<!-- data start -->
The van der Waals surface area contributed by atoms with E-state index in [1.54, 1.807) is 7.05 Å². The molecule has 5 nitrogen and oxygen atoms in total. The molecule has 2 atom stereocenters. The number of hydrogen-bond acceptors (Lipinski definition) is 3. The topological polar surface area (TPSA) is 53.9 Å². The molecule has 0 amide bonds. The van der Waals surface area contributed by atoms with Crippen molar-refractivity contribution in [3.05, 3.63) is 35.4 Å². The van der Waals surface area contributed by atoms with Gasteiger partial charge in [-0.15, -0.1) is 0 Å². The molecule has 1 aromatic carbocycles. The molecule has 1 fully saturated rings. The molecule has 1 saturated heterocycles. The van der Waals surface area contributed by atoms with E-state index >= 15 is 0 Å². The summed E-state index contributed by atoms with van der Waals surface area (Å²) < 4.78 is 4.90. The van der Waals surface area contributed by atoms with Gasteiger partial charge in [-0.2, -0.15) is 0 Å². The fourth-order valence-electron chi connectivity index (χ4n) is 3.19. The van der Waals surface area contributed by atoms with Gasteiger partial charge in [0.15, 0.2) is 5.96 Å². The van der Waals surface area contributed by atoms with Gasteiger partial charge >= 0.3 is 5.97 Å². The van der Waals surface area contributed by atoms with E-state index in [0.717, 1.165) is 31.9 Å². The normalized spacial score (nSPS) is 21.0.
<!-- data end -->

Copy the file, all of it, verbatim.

The van der Waals surface area contributed by atoms with E-state index in [1.54, 1.807) is 7.05 Å². The molecule has 5 nitrogen and oxygen atoms in total. The molecule has 2 atom stereocenters. The number of hydrogen-bond acceptors (Lipinski definition) is 3. The topological polar surface area (TPSA) is 53.9 Å². The molecule has 0 amide bonds. The van der Waals surface area contributed by atoms with Crippen molar-refractivity contribution in [3.05, 3.63) is 35.4 Å². The van der Waals surface area contributed by atoms with Gasteiger partial charge in [-0.15, -0.1) is 0 Å². The molecule has 1 aromatic carbocycles. The molecule has 1 fully saturated rings. The molecule has 1 saturated heterocycles. The van der Waals surface area contributed by atoms with E-state index >= 15 is 0 Å². The summed E-state index contributed by atoms with van der Waals surface area (Å²) < 4.78 is 4.90. The van der Waals surface area contributed by atoms with Gasteiger partial charge in [-0.2, -0.15) is 0 Å². The fourth-order valence-electron chi connectivity index (χ4n) is 3.19. The van der Waals surface area contributed by atoms with Gasteiger partial charge in [0.15, 0.2) is 5.96 Å². The van der Waals surface area contributed by atoms with Gasteiger partial charge >= 0.3 is 5.97 Å². The van der Waals surface area contributed by atoms with E-state index in [0.717, 1.165) is 31.9 Å². The normalized spacial score (nSPS) is 21.0.